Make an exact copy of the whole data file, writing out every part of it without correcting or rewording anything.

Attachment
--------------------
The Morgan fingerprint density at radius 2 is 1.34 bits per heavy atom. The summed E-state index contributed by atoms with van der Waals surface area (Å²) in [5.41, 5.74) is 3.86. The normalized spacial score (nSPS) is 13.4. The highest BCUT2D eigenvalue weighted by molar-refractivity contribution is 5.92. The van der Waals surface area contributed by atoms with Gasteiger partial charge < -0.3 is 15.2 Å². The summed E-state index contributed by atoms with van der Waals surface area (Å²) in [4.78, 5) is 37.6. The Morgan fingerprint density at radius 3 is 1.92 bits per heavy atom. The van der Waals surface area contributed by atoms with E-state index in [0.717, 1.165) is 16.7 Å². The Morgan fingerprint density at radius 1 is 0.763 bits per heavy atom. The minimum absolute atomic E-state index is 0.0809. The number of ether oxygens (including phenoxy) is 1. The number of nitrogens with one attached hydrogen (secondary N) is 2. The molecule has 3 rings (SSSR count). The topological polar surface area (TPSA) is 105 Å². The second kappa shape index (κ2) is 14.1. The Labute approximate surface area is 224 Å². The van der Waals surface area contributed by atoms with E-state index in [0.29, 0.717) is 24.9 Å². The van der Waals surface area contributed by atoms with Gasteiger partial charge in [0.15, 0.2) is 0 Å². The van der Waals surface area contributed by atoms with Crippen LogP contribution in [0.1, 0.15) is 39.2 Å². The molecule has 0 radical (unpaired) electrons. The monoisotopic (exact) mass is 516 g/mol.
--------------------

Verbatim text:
The Morgan fingerprint density at radius 2 is 1.34 bits per heavy atom. The summed E-state index contributed by atoms with van der Waals surface area (Å²) in [5.41, 5.74) is 3.86. The normalized spacial score (nSPS) is 13.4. The highest BCUT2D eigenvalue weighted by molar-refractivity contribution is 5.92. The van der Waals surface area contributed by atoms with Gasteiger partial charge < -0.3 is 15.2 Å². The summed E-state index contributed by atoms with van der Waals surface area (Å²) in [4.78, 5) is 37.6. The Morgan fingerprint density at radius 3 is 1.92 bits per heavy atom. The van der Waals surface area contributed by atoms with E-state index in [0.717, 1.165) is 16.7 Å². The Morgan fingerprint density at radius 1 is 0.763 bits per heavy atom. The minimum absolute atomic E-state index is 0.0809. The number of ether oxygens (including phenoxy) is 1. The number of nitrogens with one attached hydrogen (secondary N) is 2. The molecule has 3 rings (SSSR count). The topological polar surface area (TPSA) is 105 Å². The second kappa shape index (κ2) is 14.1. The Labute approximate surface area is 224 Å². The van der Waals surface area contributed by atoms with E-state index in [0.29, 0.717) is 24.9 Å². The van der Waals surface area contributed by atoms with Gasteiger partial charge in [0.15, 0.2) is 0 Å². The van der Waals surface area contributed by atoms with Crippen LogP contribution in [0.1, 0.15) is 39.2 Å². The molecule has 0 radical (unpaired) electrons. The monoisotopic (exact) mass is 516 g/mol.